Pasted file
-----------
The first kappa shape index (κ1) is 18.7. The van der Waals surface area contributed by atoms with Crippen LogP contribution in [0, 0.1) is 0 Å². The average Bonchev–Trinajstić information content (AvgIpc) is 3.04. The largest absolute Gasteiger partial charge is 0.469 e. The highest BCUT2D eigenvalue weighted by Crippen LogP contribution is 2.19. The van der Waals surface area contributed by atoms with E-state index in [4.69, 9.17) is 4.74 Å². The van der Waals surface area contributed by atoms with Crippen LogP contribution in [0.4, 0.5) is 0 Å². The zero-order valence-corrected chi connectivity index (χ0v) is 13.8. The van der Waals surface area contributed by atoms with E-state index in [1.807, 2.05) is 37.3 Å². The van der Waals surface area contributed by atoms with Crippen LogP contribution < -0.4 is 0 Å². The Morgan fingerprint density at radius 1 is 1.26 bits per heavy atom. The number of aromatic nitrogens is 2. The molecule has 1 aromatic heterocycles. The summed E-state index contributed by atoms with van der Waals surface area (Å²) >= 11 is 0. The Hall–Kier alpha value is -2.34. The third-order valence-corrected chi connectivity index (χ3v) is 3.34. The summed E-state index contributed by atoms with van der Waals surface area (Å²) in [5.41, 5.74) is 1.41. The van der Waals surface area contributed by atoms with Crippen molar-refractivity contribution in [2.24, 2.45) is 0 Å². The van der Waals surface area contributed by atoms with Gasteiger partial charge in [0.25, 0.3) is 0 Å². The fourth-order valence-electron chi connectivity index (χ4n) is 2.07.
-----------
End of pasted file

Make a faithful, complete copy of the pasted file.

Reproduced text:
The first kappa shape index (κ1) is 18.7. The van der Waals surface area contributed by atoms with Crippen LogP contribution in [0, 0.1) is 0 Å². The average Bonchev–Trinajstić information content (AvgIpc) is 3.04. The largest absolute Gasteiger partial charge is 0.469 e. The highest BCUT2D eigenvalue weighted by Crippen LogP contribution is 2.19. The van der Waals surface area contributed by atoms with E-state index in [4.69, 9.17) is 4.74 Å². The van der Waals surface area contributed by atoms with Crippen LogP contribution in [0.4, 0.5) is 0 Å². The zero-order valence-corrected chi connectivity index (χ0v) is 13.8. The van der Waals surface area contributed by atoms with E-state index in [1.807, 2.05) is 37.3 Å². The van der Waals surface area contributed by atoms with Crippen LogP contribution < -0.4 is 0 Å². The Morgan fingerprint density at radius 1 is 1.26 bits per heavy atom. The number of aromatic nitrogens is 2. The molecule has 1 aromatic heterocycles. The summed E-state index contributed by atoms with van der Waals surface area (Å²) >= 11 is 0. The Hall–Kier alpha value is -2.34. The third-order valence-corrected chi connectivity index (χ3v) is 3.34. The summed E-state index contributed by atoms with van der Waals surface area (Å²) in [5.41, 5.74) is 1.41. The van der Waals surface area contributed by atoms with Crippen molar-refractivity contribution in [2.24, 2.45) is 0 Å². The van der Waals surface area contributed by atoms with Gasteiger partial charge in [0.25, 0.3) is 0 Å². The fourth-order valence-electron chi connectivity index (χ4n) is 2.07.